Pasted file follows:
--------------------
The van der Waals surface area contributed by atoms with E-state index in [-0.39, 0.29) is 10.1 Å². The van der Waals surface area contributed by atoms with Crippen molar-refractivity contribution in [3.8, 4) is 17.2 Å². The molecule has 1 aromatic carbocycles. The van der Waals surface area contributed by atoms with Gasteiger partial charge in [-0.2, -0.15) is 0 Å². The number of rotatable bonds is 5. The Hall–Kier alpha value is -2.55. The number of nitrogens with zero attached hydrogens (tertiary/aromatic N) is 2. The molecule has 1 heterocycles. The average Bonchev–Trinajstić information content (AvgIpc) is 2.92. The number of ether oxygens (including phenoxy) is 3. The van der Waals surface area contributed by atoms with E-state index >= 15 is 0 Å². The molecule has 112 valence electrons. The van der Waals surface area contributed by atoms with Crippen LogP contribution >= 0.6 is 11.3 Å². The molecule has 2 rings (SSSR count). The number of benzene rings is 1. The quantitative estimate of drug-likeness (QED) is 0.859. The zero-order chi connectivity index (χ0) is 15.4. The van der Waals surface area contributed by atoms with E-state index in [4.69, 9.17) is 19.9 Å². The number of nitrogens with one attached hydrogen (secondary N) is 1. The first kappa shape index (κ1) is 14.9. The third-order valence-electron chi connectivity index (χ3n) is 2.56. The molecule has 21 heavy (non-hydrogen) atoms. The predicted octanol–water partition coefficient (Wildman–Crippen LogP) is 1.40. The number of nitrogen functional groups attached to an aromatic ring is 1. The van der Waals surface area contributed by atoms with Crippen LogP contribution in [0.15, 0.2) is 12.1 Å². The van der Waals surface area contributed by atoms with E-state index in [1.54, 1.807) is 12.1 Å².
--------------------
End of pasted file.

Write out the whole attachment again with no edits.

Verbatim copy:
The van der Waals surface area contributed by atoms with E-state index in [-0.39, 0.29) is 10.1 Å². The van der Waals surface area contributed by atoms with Crippen molar-refractivity contribution in [3.8, 4) is 17.2 Å². The molecule has 1 aromatic carbocycles. The van der Waals surface area contributed by atoms with Gasteiger partial charge in [-0.2, -0.15) is 0 Å². The number of rotatable bonds is 5. The Hall–Kier alpha value is -2.55. The number of nitrogens with zero attached hydrogens (tertiary/aromatic N) is 2. The molecule has 1 heterocycles. The average Bonchev–Trinajstić information content (AvgIpc) is 2.92. The number of ether oxygens (including phenoxy) is 3. The van der Waals surface area contributed by atoms with E-state index >= 15 is 0 Å². The molecule has 112 valence electrons. The van der Waals surface area contributed by atoms with Crippen LogP contribution >= 0.6 is 11.3 Å². The molecule has 2 rings (SSSR count). The number of benzene rings is 1. The quantitative estimate of drug-likeness (QED) is 0.859. The zero-order chi connectivity index (χ0) is 15.4. The van der Waals surface area contributed by atoms with E-state index in [4.69, 9.17) is 19.9 Å². The number of nitrogens with one attached hydrogen (secondary N) is 1. The first kappa shape index (κ1) is 14.9. The third-order valence-electron chi connectivity index (χ3n) is 2.56. The molecule has 21 heavy (non-hydrogen) atoms. The predicted octanol–water partition coefficient (Wildman–Crippen LogP) is 1.40. The number of nitrogen functional groups attached to an aromatic ring is 1. The van der Waals surface area contributed by atoms with Crippen LogP contribution in [0.15, 0.2) is 12.1 Å². The van der Waals surface area contributed by atoms with E-state index in [1.54, 1.807) is 12.1 Å².